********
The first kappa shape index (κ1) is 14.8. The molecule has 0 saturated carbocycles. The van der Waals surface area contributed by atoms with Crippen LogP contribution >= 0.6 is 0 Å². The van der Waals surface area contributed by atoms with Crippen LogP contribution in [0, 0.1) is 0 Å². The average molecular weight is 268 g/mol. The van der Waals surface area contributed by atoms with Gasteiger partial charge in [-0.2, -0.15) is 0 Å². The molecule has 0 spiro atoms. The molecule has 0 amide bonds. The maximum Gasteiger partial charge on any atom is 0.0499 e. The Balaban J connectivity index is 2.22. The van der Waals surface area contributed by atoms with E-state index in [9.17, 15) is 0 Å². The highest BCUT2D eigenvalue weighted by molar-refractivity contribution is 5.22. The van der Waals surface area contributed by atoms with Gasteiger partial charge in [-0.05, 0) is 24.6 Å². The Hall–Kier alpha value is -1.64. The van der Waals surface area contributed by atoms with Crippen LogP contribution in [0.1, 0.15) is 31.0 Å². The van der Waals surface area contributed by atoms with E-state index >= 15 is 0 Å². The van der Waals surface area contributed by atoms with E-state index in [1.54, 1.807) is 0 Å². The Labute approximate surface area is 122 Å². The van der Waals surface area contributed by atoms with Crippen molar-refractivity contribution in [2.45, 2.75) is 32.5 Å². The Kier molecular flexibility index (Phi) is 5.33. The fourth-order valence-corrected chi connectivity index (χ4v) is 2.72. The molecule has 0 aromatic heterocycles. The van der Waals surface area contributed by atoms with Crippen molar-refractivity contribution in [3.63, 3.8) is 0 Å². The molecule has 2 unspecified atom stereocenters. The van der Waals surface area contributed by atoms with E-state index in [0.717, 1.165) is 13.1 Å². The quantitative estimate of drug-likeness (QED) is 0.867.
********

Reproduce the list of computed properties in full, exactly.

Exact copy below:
The first kappa shape index (κ1) is 14.8. The molecule has 0 saturated carbocycles. The van der Waals surface area contributed by atoms with Crippen LogP contribution >= 0.6 is 0 Å². The van der Waals surface area contributed by atoms with Crippen LogP contribution in [0, 0.1) is 0 Å². The average molecular weight is 268 g/mol. The van der Waals surface area contributed by atoms with Gasteiger partial charge in [-0.2, -0.15) is 0 Å². The molecule has 0 spiro atoms. The molecule has 0 amide bonds. The maximum Gasteiger partial charge on any atom is 0.0499 e. The Balaban J connectivity index is 2.22. The van der Waals surface area contributed by atoms with E-state index in [9.17, 15) is 0 Å². The highest BCUT2D eigenvalue weighted by molar-refractivity contribution is 5.22. The van der Waals surface area contributed by atoms with Gasteiger partial charge in [-0.05, 0) is 24.6 Å². The Hall–Kier alpha value is -1.64. The van der Waals surface area contributed by atoms with Crippen LogP contribution in [0.1, 0.15) is 31.0 Å². The van der Waals surface area contributed by atoms with E-state index >= 15 is 0 Å². The van der Waals surface area contributed by atoms with E-state index in [1.54, 1.807) is 0 Å². The Labute approximate surface area is 122 Å². The van der Waals surface area contributed by atoms with Crippen molar-refractivity contribution in [2.45, 2.75) is 32.5 Å². The Kier molecular flexibility index (Phi) is 5.33. The fourth-order valence-corrected chi connectivity index (χ4v) is 2.72. The molecule has 0 aromatic heterocycles. The van der Waals surface area contributed by atoms with Crippen molar-refractivity contribution in [3.63, 3.8) is 0 Å². The molecule has 2 unspecified atom stereocenters. The van der Waals surface area contributed by atoms with E-state index in [0.717, 1.165) is 13.1 Å². The quantitative estimate of drug-likeness (QED) is 0.867.